Sydney's annual house price percentage growth has returned to double digits as the city firmly regains the title from Melbourne as Australia's strongest-performing capital property market in 2016.
According to CoreLogic’s July Home Value Index, Sydney dwelling prices went up 10.3% over the seven months to 31 July, more than three percentage points ahead of the Victorian capital. This was fuelled by strong quarterly growth of more than 6% for house prices and 3% for apartments.
Across the combined capitals, dwelling values rose by 0.8% last month taking them to a 6.3% high for the year so far. Hobart joined Sydney and Melbourne as the only other capital to record growth above the aggregate, with dwelling values there up almost 10% over the calendar year so far.
This is, however, the lowest rate of annual growth since September 2013 - significantly lower than last year when dwelling values were rising at nearly double the pace.
CoreLogic's report comes as the RBA announced it was cutting the cash rate to a new all-time low of 1.5%.
Two-speed capital market
Adelaide joined Sydney, Melbourne and Hobart to record monthly, quarterly and year-to-date dwelling price growth. And while Brisbane and Canberra saw falls in July, both capitals are up over 2016 and over the 12 months to July.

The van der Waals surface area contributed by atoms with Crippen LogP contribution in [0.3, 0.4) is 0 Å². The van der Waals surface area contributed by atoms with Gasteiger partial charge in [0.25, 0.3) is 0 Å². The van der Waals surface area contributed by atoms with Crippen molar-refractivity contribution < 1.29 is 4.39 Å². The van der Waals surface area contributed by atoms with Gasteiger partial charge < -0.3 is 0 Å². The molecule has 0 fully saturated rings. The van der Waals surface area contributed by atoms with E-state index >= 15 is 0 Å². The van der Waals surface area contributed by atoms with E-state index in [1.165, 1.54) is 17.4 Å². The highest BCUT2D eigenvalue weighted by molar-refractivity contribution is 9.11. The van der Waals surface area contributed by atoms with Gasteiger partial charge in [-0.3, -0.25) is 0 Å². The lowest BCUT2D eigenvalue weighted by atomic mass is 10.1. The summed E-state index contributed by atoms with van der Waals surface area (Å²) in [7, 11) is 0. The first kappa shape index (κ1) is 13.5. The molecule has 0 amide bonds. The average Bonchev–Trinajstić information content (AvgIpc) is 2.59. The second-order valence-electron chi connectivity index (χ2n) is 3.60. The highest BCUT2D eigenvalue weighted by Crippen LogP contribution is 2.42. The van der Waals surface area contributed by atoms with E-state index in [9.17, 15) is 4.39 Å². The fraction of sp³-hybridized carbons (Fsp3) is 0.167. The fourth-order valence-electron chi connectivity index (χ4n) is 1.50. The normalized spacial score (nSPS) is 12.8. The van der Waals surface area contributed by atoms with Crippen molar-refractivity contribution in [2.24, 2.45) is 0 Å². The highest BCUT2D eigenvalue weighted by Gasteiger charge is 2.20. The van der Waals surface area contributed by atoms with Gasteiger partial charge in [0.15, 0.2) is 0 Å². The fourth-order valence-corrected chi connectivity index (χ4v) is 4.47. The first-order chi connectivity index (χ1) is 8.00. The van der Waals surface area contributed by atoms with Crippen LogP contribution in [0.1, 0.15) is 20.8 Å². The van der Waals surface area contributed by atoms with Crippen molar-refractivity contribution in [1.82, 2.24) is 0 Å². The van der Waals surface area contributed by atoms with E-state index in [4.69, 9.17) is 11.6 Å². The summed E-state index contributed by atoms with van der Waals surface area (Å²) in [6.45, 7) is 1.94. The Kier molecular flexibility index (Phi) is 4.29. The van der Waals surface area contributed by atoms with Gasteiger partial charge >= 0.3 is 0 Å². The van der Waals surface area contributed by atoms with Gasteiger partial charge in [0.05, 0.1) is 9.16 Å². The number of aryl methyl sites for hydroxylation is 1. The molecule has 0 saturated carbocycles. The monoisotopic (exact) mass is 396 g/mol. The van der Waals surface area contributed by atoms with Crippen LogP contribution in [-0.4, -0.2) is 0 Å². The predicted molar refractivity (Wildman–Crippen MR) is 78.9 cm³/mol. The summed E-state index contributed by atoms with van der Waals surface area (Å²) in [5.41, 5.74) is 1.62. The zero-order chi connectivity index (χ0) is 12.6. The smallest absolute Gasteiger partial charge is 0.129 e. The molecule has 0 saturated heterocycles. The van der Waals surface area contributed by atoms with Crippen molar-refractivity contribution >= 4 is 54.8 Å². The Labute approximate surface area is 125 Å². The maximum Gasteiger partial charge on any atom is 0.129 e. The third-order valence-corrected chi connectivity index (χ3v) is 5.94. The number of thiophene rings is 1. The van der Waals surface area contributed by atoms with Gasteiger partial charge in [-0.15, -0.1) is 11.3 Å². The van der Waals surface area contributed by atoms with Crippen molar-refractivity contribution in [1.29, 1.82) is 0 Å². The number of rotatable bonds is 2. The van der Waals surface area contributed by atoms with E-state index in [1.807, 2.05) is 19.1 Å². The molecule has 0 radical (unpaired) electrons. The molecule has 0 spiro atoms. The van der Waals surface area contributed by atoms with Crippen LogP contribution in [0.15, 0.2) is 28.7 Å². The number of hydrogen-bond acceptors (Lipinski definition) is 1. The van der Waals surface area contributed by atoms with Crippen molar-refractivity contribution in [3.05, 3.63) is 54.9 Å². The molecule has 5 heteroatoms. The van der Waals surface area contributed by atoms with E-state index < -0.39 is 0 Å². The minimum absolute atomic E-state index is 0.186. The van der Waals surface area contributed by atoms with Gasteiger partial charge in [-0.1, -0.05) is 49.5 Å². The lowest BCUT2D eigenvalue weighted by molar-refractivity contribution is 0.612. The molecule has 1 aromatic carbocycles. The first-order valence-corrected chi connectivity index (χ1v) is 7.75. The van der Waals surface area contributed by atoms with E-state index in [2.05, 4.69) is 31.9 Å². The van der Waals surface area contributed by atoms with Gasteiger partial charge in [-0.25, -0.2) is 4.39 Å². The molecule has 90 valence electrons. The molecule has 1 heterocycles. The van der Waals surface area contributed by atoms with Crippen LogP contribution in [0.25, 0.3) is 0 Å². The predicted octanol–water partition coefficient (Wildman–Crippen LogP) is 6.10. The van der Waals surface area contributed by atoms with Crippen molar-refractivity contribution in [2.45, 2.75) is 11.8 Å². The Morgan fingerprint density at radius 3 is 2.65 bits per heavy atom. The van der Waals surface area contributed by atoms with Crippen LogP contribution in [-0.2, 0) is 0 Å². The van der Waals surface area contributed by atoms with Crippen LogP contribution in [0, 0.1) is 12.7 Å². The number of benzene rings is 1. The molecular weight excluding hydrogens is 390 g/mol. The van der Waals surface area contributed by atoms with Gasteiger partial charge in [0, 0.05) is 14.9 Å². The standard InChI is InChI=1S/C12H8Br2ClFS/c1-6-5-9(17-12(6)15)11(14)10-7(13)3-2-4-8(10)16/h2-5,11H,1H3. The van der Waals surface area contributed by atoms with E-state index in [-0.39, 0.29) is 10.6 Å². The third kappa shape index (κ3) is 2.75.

It's a very different story, however, for the struggling property markets of Perth and Darwin. Dwelling values in the WA capital have declined 4.3% over the three months to July and are down 5.6% compared to the same time last year. Median house prices in Brisbane are now almost level with Perth's according to CoreLogic figures.
Similarly, Darwin property values continue to free-fall, down 7% over the quarter and 7.6% year-on-year.
The Sydney challenge
Despite its strong performance in 2016 so far, Hobart remains the most affordable capital city for real estate with a median property price of $327,800 - around $90,000 less than the next most affordable capital, Adelaide. Hobart is also equalling Brisbane for the highest gross unit rental yield of the capitals at 5.3%, and is second only to Darwin for gross house yield.
At the other end, Sydney's median property price of $775,000 is more than twice that of Hobart's as the city becomes increasingly challenging for first home buyers to enter. CoreLogic’s head of research, Tim Lawless, pointed out that while Sydney dwelling values have gone up by more than 12% per annum since June 2012, household incomes have only grown by around 4.5% p.a. over the same period.
“The erosion in housing affordability is likely to be one factor working to slow housing demand across price sensitive market segments,” he said.
Lawless also pointed to the latest ABS housing finance data showing that first-time home buyers in NSW represent barely 10% of all new owner occupiers – a record low.
Sydney's price growth comes as rental conditions in the capital remain "soft", according to Lawless. Sydney and Melbourne recorded the lowest rental yields of all capitals for the three months to July, with gross house yields in both cities below 3%.
“If the pace of capital gains continues to trend lower, low rental yields are likely to lead to financial challenges. Not to mention, a potential increase in rental supply resulting in higher vacancy rates,” said Lawless.